With Dominica’s small and educated population, it should be even easier to make this happen. Not to mention we have two medical schools on the island. Oh, btw, how many countries with populations less than 100, 000 have two medical schools? Take your time… Aha! I thought so! See? We already have what it takes. All we need is the desire, the will and the belief that together we can create something special.

Consider also, we have a vibrant Red Cross organization, a highly functional Office of Disaster Management which in fact just certified 121 lifesavers. At the pinnacle sits the Fire and Ambulance service, which under Chief Dupuis has been growing from strength to strength.

The Kingshill Declaration

Follow me closely. You may find this almost magical – how this all came about: Students of All Saints University are proud to be studying in Dominica, their adopted home for a season. Besides a world-class medical education, Student Body President, Nigerian Jazreel epitomizes their desire to bloom where they are planted. They give back, not only in regular on campus health fairs, but they also go out to where the people are. They assist in rendering free health checks and medical advice, Saturday mornings at the Roseau Market.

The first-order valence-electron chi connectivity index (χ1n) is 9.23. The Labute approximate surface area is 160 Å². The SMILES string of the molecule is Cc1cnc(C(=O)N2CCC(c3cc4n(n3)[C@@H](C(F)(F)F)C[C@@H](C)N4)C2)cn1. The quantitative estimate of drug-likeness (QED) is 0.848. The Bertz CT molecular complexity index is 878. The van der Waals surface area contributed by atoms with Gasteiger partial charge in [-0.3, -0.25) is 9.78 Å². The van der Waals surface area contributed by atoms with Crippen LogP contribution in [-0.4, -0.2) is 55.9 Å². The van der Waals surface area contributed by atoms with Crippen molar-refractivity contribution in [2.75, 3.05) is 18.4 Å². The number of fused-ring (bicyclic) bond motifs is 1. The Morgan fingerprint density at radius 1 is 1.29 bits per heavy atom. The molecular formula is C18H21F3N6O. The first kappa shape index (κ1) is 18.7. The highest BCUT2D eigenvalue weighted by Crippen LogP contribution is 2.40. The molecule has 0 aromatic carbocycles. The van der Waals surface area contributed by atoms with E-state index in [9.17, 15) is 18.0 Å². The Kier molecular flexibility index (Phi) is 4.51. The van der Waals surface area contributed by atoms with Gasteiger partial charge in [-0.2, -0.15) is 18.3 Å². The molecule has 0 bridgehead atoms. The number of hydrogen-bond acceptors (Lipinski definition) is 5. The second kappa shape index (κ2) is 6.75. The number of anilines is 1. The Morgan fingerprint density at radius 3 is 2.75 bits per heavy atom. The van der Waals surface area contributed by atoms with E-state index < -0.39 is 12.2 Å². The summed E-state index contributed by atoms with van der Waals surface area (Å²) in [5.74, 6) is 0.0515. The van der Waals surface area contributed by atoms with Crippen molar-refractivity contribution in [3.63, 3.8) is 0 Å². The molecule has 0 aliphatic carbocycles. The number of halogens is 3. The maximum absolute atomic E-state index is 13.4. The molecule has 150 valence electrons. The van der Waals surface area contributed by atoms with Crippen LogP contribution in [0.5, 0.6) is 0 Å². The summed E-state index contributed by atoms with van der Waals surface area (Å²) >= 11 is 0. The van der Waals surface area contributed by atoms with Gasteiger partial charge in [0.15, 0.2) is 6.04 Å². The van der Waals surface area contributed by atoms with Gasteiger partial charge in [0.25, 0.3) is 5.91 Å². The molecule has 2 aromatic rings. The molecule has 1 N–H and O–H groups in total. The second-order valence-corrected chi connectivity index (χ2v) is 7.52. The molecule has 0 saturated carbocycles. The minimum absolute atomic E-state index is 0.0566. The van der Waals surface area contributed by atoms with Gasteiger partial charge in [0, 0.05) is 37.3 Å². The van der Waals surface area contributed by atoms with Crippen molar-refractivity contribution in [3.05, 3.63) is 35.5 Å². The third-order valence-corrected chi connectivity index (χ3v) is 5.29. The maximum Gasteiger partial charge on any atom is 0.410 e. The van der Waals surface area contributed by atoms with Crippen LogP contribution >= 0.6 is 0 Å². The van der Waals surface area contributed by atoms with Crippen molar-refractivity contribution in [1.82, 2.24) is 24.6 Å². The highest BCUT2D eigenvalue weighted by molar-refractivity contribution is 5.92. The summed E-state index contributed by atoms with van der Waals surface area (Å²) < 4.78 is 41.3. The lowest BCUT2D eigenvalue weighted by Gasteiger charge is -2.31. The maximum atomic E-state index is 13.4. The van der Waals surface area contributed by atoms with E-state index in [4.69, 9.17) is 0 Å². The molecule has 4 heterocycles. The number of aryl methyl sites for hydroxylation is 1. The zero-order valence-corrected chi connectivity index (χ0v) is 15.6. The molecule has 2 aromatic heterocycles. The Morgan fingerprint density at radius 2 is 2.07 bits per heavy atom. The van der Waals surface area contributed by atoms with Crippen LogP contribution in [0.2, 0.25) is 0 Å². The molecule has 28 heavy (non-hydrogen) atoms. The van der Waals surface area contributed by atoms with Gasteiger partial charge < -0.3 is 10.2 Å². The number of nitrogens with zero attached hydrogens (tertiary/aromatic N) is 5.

African All Saints student doctors Vivian and Cristabel  (who was studying in Ukraine) with Monique and mom.

African All Saints student doctors Vivian and Cristabel
(who was studying in Ukraine) with Monique and mom.

A couple months ago, upon climbing Jack’s Walk, I met Trinidad-born Rev. Dr. Leon Collymore at the summit of Morne Bruce. We shared ideas about wellness and spirituality, and became fast friends. By sheer coincidence, I had asked Patti Rennels about her interests when she came to Urgent Care for a dog bite. Upon finding out her good intentions, we agreed on a church service at the Kingshill Baptist Church where Dr. Collymore pastors. It was there, last Sunday, that the Lord laid it upon our hearts to make Dominica the #1 country in the world with percentage population trained in life saving.